Food Alliance’s inspection is not as affordable as CNG’s, but that’s because Food Alliance works with a third-party auditor, International Certification Services. The inspection fee ranges from $600-$1,100 for three years, which works out to around $200-$350 per year. (There is also an annual licensing fee, based on a percentage of gross sales, that’s paid directly to Food Alliance.)
For farmers, there are trade-offs. Buck likes to use the example of an organic wheat grower, who creates a risk of erosion every time he or she tills the ground. (Most organic wheat farmers rely on tillage to prevent weed growth.)
A Food Alliance-certified wheat grower, on the other hand, can “direct-seed” with minute amounts of chemical fertilizer and they don’t need to take as many passes through the fields. Not only are they conserving oil, they’re building organic soil matter and sequestering carbon. “I think there are many benefits to organic agriculture and it represents an improvement over ‘conventional,’ but I don’t think organic is the paragon of sustainable agriculture,” says Buck.
Margaret Reeves, Ph.D., senior scientist at the Pesticide Action Network, supports organic because of the integrity of the label. But she understands the appeal of Food Alliance. “I have visited some of the big organic farms, that for all intents and purposes look pretty darn conventional, except they don’t use the disallowed products,” says Reeves. “Food Alliance goes beyond that by offering the environmental stewardship parts that organic does not.” Reeves has also been involved in the creation of a new business-to-business certification process called the Equitable Food Initiative, which is aimed at protecting farmworkers from pesticide exposure and abusive working conditions.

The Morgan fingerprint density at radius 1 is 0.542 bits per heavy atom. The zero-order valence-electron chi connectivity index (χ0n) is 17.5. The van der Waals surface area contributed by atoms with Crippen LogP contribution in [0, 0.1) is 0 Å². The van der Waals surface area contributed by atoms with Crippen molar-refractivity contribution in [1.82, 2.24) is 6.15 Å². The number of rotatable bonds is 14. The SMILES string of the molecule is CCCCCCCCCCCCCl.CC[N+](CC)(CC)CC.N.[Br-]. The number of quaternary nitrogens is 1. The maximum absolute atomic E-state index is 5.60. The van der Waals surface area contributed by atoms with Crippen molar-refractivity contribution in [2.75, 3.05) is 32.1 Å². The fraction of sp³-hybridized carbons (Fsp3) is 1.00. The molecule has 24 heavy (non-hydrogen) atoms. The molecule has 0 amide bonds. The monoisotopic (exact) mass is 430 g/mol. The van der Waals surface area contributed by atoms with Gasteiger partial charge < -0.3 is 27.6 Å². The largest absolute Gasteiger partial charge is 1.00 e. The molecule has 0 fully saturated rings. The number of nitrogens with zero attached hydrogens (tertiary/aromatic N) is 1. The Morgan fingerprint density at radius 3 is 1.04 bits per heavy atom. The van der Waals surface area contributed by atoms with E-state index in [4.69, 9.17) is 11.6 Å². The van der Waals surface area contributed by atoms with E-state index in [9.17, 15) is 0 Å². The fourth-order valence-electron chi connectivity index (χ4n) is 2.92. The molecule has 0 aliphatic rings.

So what’s a conscientious consumer to do? Luckily, it’s not usually a choice between one sustainable label and the other. Usually—whether you’re at the farmers’ market, food co-op or the grocery store—you’re deciding between a conventional apple and and an organic apple or a conventional apple and a CNG apple.“There really are complimentary efforts out there,” says Reeves. “It comes down to what’s available.”